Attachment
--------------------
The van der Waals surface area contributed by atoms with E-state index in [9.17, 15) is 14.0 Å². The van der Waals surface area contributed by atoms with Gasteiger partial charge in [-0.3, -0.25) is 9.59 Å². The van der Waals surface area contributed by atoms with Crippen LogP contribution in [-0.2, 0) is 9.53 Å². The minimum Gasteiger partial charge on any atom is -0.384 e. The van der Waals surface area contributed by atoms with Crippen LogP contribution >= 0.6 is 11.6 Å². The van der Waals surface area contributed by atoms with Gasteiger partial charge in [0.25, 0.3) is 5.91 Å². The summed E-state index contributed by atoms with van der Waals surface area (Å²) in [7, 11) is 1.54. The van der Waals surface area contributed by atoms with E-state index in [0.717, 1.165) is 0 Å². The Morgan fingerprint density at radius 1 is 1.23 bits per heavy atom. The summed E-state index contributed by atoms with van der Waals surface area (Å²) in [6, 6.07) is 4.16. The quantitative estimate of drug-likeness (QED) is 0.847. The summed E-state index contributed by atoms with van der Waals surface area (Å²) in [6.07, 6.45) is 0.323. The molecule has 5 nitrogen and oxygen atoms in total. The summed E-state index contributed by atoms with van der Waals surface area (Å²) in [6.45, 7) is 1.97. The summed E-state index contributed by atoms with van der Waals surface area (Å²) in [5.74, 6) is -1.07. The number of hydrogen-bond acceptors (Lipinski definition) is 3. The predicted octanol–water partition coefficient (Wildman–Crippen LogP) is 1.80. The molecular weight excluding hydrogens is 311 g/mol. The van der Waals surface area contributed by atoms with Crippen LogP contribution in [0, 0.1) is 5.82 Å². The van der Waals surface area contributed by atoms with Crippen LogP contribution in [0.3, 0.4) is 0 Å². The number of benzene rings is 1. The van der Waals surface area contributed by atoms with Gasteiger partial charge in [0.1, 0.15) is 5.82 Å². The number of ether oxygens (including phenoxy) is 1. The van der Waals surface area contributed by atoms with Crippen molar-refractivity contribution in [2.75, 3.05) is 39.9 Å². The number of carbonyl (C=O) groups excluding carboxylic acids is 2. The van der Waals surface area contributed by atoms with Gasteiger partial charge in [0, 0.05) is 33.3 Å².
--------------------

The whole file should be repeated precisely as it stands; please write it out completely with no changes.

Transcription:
The van der Waals surface area contributed by atoms with E-state index in [9.17, 15) is 14.0 Å². The van der Waals surface area contributed by atoms with Gasteiger partial charge in [-0.3, -0.25) is 9.59 Å². The van der Waals surface area contributed by atoms with Crippen LogP contribution in [-0.2, 0) is 9.53 Å². The minimum Gasteiger partial charge on any atom is -0.384 e. The van der Waals surface area contributed by atoms with Crippen LogP contribution >= 0.6 is 11.6 Å². The van der Waals surface area contributed by atoms with Gasteiger partial charge in [0.25, 0.3) is 5.91 Å². The summed E-state index contributed by atoms with van der Waals surface area (Å²) in [7, 11) is 1.54. The van der Waals surface area contributed by atoms with E-state index in [0.717, 1.165) is 0 Å². The Morgan fingerprint density at radius 1 is 1.23 bits per heavy atom. The summed E-state index contributed by atoms with van der Waals surface area (Å²) in [6, 6.07) is 4.16. The quantitative estimate of drug-likeness (QED) is 0.847. The summed E-state index contributed by atoms with van der Waals surface area (Å²) in [6.07, 6.45) is 0.323. The molecule has 5 nitrogen and oxygen atoms in total. The summed E-state index contributed by atoms with van der Waals surface area (Å²) in [6.45, 7) is 1.97. The summed E-state index contributed by atoms with van der Waals surface area (Å²) in [5.74, 6) is -1.07. The number of hydrogen-bond acceptors (Lipinski definition) is 3. The predicted octanol–water partition coefficient (Wildman–Crippen LogP) is 1.80. The molecular weight excluding hydrogens is 311 g/mol. The van der Waals surface area contributed by atoms with Crippen LogP contribution in [0, 0.1) is 5.82 Å². The van der Waals surface area contributed by atoms with Crippen LogP contribution in [0.3, 0.4) is 0 Å². The number of benzene rings is 1. The van der Waals surface area contributed by atoms with Gasteiger partial charge in [0.1, 0.15) is 5.82 Å². The number of ether oxygens (including phenoxy) is 1. The van der Waals surface area contributed by atoms with Crippen molar-refractivity contribution in [2.75, 3.05) is 39.9 Å². The number of carbonyl (C=O) groups excluding carboxylic acids is 2. The van der Waals surface area contributed by atoms with Gasteiger partial charge in [0, 0.05) is 33.3 Å².